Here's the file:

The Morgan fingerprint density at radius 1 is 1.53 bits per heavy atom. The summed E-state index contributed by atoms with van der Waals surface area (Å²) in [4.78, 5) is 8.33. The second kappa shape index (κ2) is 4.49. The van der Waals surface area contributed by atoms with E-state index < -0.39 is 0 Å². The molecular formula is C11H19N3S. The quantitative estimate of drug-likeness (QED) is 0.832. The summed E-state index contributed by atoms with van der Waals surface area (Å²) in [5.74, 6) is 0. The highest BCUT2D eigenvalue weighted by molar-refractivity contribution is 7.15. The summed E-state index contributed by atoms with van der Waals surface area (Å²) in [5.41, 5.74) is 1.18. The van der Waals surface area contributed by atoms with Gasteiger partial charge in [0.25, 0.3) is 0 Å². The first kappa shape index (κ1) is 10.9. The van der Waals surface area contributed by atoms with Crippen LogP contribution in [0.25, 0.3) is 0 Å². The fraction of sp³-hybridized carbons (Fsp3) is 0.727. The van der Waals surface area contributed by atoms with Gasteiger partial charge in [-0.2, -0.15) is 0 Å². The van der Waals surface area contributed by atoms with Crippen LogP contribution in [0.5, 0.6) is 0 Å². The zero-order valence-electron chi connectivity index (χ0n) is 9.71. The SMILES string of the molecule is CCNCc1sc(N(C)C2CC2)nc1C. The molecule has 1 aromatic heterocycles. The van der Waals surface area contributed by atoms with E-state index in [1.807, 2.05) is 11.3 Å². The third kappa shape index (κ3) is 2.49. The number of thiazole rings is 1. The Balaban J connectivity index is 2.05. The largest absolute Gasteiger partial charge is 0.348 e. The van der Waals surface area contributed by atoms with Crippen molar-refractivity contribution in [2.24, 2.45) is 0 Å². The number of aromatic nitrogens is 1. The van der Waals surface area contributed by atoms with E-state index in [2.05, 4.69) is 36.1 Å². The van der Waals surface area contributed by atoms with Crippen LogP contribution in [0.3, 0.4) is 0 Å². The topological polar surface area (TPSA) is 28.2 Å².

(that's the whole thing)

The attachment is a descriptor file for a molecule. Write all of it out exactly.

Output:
The Morgan fingerprint density at radius 1 is 1.53 bits per heavy atom. The summed E-state index contributed by atoms with van der Waals surface area (Å²) in [4.78, 5) is 8.33. The second kappa shape index (κ2) is 4.49. The van der Waals surface area contributed by atoms with E-state index < -0.39 is 0 Å². The molecular formula is C11H19N3S. The quantitative estimate of drug-likeness (QED) is 0.832. The summed E-state index contributed by atoms with van der Waals surface area (Å²) in [5.74, 6) is 0. The highest BCUT2D eigenvalue weighted by molar-refractivity contribution is 7.15. The summed E-state index contributed by atoms with van der Waals surface area (Å²) in [5.41, 5.74) is 1.18. The van der Waals surface area contributed by atoms with Gasteiger partial charge in [0.25, 0.3) is 0 Å². The first kappa shape index (κ1) is 10.9. The van der Waals surface area contributed by atoms with Crippen LogP contribution in [0.25, 0.3) is 0 Å². The fraction of sp³-hybridized carbons (Fsp3) is 0.727. The van der Waals surface area contributed by atoms with Gasteiger partial charge in [-0.2, -0.15) is 0 Å². The van der Waals surface area contributed by atoms with Crippen LogP contribution in [0.5, 0.6) is 0 Å². The zero-order valence-electron chi connectivity index (χ0n) is 9.71. The SMILES string of the molecule is CCNCc1sc(N(C)C2CC2)nc1C. The molecule has 1 aromatic heterocycles. The van der Waals surface area contributed by atoms with E-state index in [1.807, 2.05) is 11.3 Å². The third kappa shape index (κ3) is 2.49. The number of thiazole rings is 1. The Balaban J connectivity index is 2.05. The largest absolute Gasteiger partial charge is 0.348 e. The van der Waals surface area contributed by atoms with Crippen molar-refractivity contribution in [2.24, 2.45) is 0 Å². The number of aromatic nitrogens is 1. The van der Waals surface area contributed by atoms with E-state index in [2.05, 4.69) is 36.1 Å². The van der Waals surface area contributed by atoms with Crippen LogP contribution in [0.3, 0.4) is 0 Å². The topological polar surface area (TPSA) is 28.2 Å².